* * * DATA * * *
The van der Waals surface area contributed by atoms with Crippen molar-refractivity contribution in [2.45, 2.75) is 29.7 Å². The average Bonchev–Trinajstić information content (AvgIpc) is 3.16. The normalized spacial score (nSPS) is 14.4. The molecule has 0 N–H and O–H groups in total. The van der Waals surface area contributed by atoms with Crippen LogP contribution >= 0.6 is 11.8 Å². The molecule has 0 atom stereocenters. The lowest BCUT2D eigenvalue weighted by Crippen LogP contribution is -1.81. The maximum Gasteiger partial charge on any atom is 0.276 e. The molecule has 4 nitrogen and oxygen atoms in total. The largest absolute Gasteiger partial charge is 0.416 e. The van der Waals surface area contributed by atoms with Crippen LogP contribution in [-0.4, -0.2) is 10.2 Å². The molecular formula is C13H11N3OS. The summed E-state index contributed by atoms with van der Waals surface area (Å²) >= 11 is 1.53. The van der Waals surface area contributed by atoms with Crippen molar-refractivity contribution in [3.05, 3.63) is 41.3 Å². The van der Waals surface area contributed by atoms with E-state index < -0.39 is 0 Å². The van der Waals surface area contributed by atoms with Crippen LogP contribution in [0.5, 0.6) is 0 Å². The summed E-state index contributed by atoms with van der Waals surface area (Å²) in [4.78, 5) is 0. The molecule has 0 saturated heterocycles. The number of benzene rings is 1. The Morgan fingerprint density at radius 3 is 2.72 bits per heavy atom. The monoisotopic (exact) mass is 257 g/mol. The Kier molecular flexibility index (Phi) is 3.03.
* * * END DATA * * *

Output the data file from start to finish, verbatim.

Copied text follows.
The van der Waals surface area contributed by atoms with Crippen molar-refractivity contribution in [2.45, 2.75) is 29.7 Å². The average Bonchev–Trinajstić information content (AvgIpc) is 3.16. The normalized spacial score (nSPS) is 14.4. The molecule has 0 N–H and O–H groups in total. The van der Waals surface area contributed by atoms with Crippen LogP contribution >= 0.6 is 11.8 Å². The molecule has 0 atom stereocenters. The lowest BCUT2D eigenvalue weighted by Crippen LogP contribution is -1.81. The maximum Gasteiger partial charge on any atom is 0.276 e. The molecule has 4 nitrogen and oxygen atoms in total. The largest absolute Gasteiger partial charge is 0.416 e. The van der Waals surface area contributed by atoms with Crippen LogP contribution in [-0.4, -0.2) is 10.2 Å². The molecular formula is C13H11N3OS. The summed E-state index contributed by atoms with van der Waals surface area (Å²) >= 11 is 1.53. The van der Waals surface area contributed by atoms with Crippen molar-refractivity contribution in [3.05, 3.63) is 41.3 Å². The van der Waals surface area contributed by atoms with E-state index < -0.39 is 0 Å². The van der Waals surface area contributed by atoms with Crippen LogP contribution in [0.5, 0.6) is 0 Å². The summed E-state index contributed by atoms with van der Waals surface area (Å²) in [4.78, 5) is 0. The molecule has 0 saturated heterocycles. The number of benzene rings is 1. The Morgan fingerprint density at radius 3 is 2.72 bits per heavy atom. The monoisotopic (exact) mass is 257 g/mol. The Kier molecular flexibility index (Phi) is 3.03.